As they stand silhouetted against a blazing sunset with Tara illuminated in the background, Gerald O’Hara says to Scarlett, “It’s land, Katie Scarlett. Land, land. It’s the only thing worth fighting for, worth dying for, because it is the only thing that lasts.” Gone with the Wind (1939)
The Land that We Love
A look at Revelatory Contemporary Landscape Painting
By Betsy Dillard Stroud
As a child, I wandered through woods, waded in creeks and hung upside down from trees. I sat in shaded moss beside springs, with water so cold it took your breath away. Every fall, Papa raked the leaves up in our yard and my sister Caroline and I would jump into them with full abandon. Perhaps that’s where my love of landscape began developing. As I sat by creeks on rocks, listening to the melodic burble of the water and just let my mind wander, I think it was my earliest way to meditate.
Virginia, where I grew up, is a majestic example of the glories of landscape in America. The spring is burgeoning with every kind of flower, and the fall is ablaze with crimsons, bright yellows and oranges. Now I live in Arizona, and the color is incredible—almost beyond belief. The light shifts and mountains are indigo one minute and then suddenly magenta. The tertiary landscape is a subtle and lovely backdrop to drop dead gorgeous sunsets.
Our love of land is engraved in our DNA, I’m sure, and it flourishes in landscape painting, which always changes, with every perception, every visionary painter. If landscape painters were at the same location, each expression, technique and version would be completely different. From Watercolor Masters and Legends, here are a few of the inventive landscape painters and their expressive approaches to location, location, location. Let’s take a look.
Landscape Painting Inspiration
Stephen Quiller reminds me of Thoreau’s famous words in Walden. “I went to the woods because I wished to live deliberately, to front only the essential facts of life, and see if I could not learn what it had to teach, and not, when I came to die, discover that I had not lived.” Returning from the woods and filled with their serenity and beauty, Quiller captures those aspects by layering color upon color, medium upon medium, brushstroke upon brushstroke. With the contrast of both opaque and transparent washes, he executes the full spectrum of emotion and spirit of his landscape adventures, expressing that irenic glimpse into the world he has created. When the big burn happened near Creede, Colorado, he also recorded that event, a definite art historical reference to the 18th century theme of the beautiful and the sublime. The beautiful is just that–beautiful–and the sublime is the horrific (describing the sometimes destructive side of nature).
With Barbara Nechis, astute observation of nature is the key. She memorializes nature with lots of pictures, yet those pictures are not the inspiration for her paintings. They are just memories of a place, a time, a thought. On a totally wet surface, Nechis begins her magic, capturing that elusive feeling through her brushstrokes, not trying to emulate reality, but creating ambiguous forms that transport us visually to her emotional and spiritual connection to place. Soon images emerge. Those images of nuance and subtlety, often juxtaposed with the white of the paper, are strong reminders of place without shouting out “location, location, location.”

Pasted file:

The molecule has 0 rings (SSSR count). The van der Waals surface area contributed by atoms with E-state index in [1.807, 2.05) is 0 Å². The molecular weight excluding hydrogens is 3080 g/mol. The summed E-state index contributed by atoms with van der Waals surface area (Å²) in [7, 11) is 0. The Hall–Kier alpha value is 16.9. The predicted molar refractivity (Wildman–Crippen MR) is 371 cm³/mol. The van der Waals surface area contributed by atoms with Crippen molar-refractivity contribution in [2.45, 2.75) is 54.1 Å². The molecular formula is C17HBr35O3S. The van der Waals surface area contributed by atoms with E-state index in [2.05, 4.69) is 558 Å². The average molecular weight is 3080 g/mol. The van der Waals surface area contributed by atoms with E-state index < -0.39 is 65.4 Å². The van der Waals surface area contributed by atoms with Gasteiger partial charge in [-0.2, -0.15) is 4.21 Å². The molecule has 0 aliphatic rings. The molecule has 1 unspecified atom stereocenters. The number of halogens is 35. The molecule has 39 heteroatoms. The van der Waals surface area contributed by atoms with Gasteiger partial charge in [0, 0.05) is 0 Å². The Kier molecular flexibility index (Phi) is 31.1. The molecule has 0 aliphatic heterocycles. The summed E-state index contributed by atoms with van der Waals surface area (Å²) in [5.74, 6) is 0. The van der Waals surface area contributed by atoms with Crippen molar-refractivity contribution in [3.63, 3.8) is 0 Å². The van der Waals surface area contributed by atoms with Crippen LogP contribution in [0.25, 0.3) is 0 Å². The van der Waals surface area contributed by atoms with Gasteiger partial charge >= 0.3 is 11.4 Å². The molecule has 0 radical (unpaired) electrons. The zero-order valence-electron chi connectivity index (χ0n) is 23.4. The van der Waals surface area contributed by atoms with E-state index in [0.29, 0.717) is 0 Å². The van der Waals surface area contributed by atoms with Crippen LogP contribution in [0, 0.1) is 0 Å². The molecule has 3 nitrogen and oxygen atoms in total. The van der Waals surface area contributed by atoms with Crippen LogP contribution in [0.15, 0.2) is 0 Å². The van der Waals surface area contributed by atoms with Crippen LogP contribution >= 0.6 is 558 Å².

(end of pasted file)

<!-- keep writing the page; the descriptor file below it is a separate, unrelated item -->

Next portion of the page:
Ken Holder’s versions of landscapes have captivated me for more than 25 years. Combining realism with abstraction and getting away with it is no easy feat, and Holder’s work is a lure, a compelling mystery of representational imagery painted in acrylics, enhanced with abstract scraps and shapes of watercolor that he has torn or cut, painted, shaped and inserted around and into the landscape painting, itself. Like a sculptural relief they allow the viewer to enter a creative world of both imagination and iconic representations of nature.
We can see then, that like bystanders at an accident, landscape painters have their own perceptions, their own expressions and versions of what lies within their optic and subliminal feelings about this land that we love that is rapidly disappearing before our eyes and may soon be “Gone with the Wind.”
This blog is dedicated to the memory of Miles Batt, Sr. (November 12, 1933 – November 13, 2015) and to his body of work, which represents one of the most creative and inventive approaches to landscape painting in the 20th and the 21st centuries. Magical and chromatically electric, Miles created his versions of “location, location, location” and made us gasp at the beauty and skill of these paintings, and at the same time laugh at the whimsical and delightful metaphor of his significant red button, always a voyeur to his rapturous adventure in color, shape and line. We will miss Miles with all our hearts, but he will live on through his contribution to the world of watercolor.
The world of landscape painters are recorders of our times. They perhaps most of all preserve those memories that will live on forever.